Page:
Liu v. Mund (7th Circuit, July 12, 2012)
POSNER, Wood, Rovner
Summary: Mund, an American citizen, married Liu, a Chinese citizen, in China. Both moved to the United States. Mund had to sign an “I-864” affidavit for Lui to be admitted as a legal permanent resident on the basis of her marriage. See 8 U.S.C. § 1183(a); 8 C.F.R. § 213a.2(d). Under the affidavit, a sponsor promises to support his or her spouse at 125 percent of the poverty line (approximately $13,500 per year), even in divorce. Mund and Liu divorced two years later. The divorce court ordered Mund to support Lui, but conditioned the support on Liu’s active pursuit of employment. Liu sued Mund after he refused to support her. The district court held that Lui was not entitled to support because she had not actively sought work during the period in question.
The Seventh Circuit, affirming in part and reversing in part, held that there is no duty to mitigate damages by seeking employment to receive support under an “I-864” affidavit. The court found the statute and legislative history were silent regarding mitigation, but noted that mitigation was not among the “terminating conditions” listed on the affidavit itself. The court also found that the Government, despite several revisions to the affidavit, had failed to include mitigation among the conditions. In addition, the court found the absence of duty was consistent with the I-864 affidavit’s statutory purpose. The court found the I-864 affidavit was “for the benefit of state and local taxpayers,” not sponsors. The absence of a duty to seek employment, the court continued, “tends to make prospective sponsors more cautious about sponsoring immigrants,” and therefore advances the purpose of the statutory scheme: to prevent aliens from becoming “a public charge.” 8 U.S.C. § 1182(a)(4)(A). Finally, the court noted that absence of any similar federal common law duty supported its holding that aliens admitted pursuant to an I-864 affidavit had no duty to mitigate by seeking employment.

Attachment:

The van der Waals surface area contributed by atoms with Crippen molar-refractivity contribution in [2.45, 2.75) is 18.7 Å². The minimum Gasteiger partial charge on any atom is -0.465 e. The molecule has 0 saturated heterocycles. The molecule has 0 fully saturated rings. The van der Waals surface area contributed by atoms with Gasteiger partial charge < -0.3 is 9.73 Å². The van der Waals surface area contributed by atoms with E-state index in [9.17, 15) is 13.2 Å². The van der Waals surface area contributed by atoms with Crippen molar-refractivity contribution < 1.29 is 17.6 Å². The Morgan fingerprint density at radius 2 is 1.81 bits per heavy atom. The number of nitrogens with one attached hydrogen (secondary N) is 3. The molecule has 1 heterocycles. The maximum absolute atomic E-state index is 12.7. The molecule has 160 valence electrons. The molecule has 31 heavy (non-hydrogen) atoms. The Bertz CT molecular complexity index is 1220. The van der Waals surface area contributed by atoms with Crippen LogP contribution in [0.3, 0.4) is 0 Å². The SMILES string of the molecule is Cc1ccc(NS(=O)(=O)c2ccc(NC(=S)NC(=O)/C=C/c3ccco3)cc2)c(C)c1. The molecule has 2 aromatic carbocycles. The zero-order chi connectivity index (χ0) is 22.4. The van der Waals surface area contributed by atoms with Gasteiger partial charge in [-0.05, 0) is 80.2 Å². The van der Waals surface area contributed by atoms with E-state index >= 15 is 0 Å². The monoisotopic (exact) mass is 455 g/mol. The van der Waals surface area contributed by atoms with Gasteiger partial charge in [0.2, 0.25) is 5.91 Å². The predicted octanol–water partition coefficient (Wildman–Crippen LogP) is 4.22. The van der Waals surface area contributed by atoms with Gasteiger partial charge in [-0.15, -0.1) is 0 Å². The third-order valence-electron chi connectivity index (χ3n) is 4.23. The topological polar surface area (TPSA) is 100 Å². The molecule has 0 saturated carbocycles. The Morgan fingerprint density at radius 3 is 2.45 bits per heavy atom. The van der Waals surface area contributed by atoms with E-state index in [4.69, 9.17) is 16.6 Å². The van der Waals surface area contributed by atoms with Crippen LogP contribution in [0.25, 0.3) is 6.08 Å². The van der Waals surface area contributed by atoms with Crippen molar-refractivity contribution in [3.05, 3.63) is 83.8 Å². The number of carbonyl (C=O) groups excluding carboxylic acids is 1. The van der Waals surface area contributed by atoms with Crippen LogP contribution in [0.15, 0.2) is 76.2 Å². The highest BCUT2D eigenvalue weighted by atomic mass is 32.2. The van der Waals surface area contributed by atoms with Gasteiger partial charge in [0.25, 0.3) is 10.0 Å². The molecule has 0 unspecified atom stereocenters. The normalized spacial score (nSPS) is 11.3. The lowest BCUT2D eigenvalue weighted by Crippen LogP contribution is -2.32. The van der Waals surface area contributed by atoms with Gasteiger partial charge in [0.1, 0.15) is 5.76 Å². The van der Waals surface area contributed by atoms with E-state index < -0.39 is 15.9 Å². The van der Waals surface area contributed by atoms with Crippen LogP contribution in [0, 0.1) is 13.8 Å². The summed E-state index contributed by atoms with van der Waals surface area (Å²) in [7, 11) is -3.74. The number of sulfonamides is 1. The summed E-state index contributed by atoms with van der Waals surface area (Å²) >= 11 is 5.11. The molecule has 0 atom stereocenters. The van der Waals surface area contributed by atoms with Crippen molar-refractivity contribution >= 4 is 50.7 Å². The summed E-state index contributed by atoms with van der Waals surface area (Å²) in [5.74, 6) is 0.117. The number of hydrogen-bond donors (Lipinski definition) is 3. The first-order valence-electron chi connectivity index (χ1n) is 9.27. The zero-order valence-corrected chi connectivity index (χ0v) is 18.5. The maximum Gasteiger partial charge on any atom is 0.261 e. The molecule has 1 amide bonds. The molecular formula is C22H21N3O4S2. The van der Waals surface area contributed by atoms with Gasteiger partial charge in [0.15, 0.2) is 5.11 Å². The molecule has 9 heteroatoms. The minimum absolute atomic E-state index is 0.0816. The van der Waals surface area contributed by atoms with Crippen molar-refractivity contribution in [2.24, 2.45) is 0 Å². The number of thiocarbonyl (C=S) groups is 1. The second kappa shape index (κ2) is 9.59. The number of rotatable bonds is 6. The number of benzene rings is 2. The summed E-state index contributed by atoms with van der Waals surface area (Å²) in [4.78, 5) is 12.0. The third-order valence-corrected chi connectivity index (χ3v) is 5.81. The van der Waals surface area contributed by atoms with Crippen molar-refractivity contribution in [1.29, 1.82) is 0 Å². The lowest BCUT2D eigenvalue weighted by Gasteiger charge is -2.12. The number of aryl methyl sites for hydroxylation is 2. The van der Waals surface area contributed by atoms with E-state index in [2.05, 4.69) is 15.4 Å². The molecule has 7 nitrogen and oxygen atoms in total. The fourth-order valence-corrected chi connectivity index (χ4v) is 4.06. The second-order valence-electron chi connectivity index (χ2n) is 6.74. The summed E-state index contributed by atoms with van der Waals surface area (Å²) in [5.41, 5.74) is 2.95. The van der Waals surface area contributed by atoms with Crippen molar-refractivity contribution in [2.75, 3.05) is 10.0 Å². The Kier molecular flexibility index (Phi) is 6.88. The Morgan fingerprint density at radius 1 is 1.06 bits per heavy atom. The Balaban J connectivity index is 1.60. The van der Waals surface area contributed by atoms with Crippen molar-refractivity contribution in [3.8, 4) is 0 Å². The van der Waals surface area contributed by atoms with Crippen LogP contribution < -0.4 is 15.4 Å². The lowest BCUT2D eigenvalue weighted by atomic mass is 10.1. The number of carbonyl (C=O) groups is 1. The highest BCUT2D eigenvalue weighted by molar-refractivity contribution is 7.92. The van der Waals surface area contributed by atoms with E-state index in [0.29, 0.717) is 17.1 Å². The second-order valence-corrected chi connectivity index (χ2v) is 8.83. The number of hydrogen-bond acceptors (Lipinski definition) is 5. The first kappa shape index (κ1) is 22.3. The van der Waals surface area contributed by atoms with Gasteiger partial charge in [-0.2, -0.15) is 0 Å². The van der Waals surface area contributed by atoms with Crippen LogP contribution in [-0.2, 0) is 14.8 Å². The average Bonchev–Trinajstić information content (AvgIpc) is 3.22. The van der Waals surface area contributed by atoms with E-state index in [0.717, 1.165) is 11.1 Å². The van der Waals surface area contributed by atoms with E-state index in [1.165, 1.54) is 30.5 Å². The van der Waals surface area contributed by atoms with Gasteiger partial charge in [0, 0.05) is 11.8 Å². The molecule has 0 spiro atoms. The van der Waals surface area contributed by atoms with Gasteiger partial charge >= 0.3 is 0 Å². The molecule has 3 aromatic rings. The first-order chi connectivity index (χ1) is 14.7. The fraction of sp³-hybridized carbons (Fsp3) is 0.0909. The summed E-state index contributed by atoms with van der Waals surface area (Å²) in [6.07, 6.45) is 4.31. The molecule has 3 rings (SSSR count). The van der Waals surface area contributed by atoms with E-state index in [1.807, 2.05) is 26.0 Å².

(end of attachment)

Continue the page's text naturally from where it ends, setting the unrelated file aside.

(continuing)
Read the opinion here.